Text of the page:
Hosted by Russ Roberts

Paul Romer of Stanford University talks with EconTalk host Russ Roberts about charter cities, Romer's idea for helping the poorest of the poor around the world. Romer envisions a city where the rules about property and safety and contract and so on are rules that allow individuals to flourish in an urban setting in contrast to the cities they live in now where so many aspects of economic and personal life are dysfunctional. Charter cities would be havens for the world's poor and could be created on uninhabited land in either rich or poor countries. This concept raises many difficult practical questions--some of them are discussed here along with how Romer came to be interested in creating the concept and how he hopes to bring it to reality.

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Podcast episode Newman on Low-wage Workers

EconTalk Episode with Katherine Newman
Hosted by Russ Roberts

Katherine Newman, Professor of Sociology at Princeton University, talks with EconTalk host Russ Roberts about Newman's case studies of fast-food workers in Harlem. Newman discusses the evolution of their careers and fortunes over time along with their dreams and successes and failures. The conversation concludes with lessons for public policy in aiding low-wage workers.

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Podcast episode Roberts on Smith, Ricardo, and Trade

EconTalk Episode with Russ Roberts
Hosted by Russ Roberts

Russ Roberts, host of EconTalk, does a monologue this week on the economics of trade and specialization. Economists have focused on David Ricardo's idea of comparative advantage as the source of specialization and wealth creation from trade. Drawing on Adam Smith and the work of James Buchanan, Yong Yoon, and Paul Romer, Roberts argues that we've neglected the role of the size of the market in creating incentives for specialization and wealth creation via trade. Simply put, the more people we trade with, the greater the opportunity to specialize and innovate, even when people are identical. The Ricardian insight masks the power of market size in driving innovation and the transformation of our standard of living over the last few centuries in the developed world.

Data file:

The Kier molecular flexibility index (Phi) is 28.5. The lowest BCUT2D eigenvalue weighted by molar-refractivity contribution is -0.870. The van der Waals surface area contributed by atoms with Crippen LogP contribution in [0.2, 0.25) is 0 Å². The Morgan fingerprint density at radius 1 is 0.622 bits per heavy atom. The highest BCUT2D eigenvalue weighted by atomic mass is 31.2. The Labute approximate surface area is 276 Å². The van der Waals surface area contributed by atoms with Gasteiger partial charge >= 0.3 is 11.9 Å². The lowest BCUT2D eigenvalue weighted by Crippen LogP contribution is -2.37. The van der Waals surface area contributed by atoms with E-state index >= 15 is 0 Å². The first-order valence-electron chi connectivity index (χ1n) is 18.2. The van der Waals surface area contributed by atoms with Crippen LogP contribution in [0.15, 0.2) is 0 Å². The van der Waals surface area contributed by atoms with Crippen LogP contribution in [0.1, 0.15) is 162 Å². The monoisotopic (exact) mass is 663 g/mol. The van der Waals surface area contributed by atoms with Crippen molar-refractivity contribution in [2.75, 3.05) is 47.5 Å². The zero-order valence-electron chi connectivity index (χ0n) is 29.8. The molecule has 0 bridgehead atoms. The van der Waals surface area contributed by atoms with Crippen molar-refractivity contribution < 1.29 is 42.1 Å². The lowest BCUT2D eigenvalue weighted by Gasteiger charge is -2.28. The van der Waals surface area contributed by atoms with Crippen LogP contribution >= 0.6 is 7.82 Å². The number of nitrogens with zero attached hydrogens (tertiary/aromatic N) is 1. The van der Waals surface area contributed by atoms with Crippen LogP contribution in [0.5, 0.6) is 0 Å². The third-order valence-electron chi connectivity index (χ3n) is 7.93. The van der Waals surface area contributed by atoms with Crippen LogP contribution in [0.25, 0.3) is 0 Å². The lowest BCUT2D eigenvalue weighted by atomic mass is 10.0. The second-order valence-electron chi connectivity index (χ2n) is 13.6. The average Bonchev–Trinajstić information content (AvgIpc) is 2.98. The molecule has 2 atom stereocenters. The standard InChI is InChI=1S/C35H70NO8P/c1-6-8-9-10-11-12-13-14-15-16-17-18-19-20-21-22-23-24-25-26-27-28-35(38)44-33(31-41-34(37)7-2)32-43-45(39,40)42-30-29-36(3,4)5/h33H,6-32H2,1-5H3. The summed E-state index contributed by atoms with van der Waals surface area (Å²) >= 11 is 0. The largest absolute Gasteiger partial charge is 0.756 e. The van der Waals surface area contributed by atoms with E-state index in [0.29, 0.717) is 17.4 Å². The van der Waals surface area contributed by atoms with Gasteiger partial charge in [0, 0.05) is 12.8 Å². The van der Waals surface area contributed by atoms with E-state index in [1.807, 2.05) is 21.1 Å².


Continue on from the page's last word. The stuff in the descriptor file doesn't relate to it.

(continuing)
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Podcast episode Kling on Prosperity, Poverty, and Economics 2.0

EconTalk Episode with Arnold Kling
Hosted by Russ Roberts

Arnold Kling of EconLog and the author (with Nick Schulz) of From Poverty to Prosperity: Intangible Assets, Hidden Liabilities and the Lasting Triumph over Scarcity talks about the book with EconTalk host Russ Roberts. Kling discusses how modern economists think about growth in both developed and undeveloped countries and contrasts those ideas with earlier views in economics. The focus of the modern understanding is on ideas and the ability of ideas to improve technology, leading to prosperity. Unlike physical capital, ideas can be enjoyed by many people at once, explaining why past models that ignored ideas and focused on physical capital failed to account for the observed magnitude of economic development. Kling also discusses the success of China and India.

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Podcast episode Boettke on Elinor Ostrom, Vincent Ostrom, and the Bloomington School

EconTalk Episode with Pete Boettke
Hosted by Russ Roberts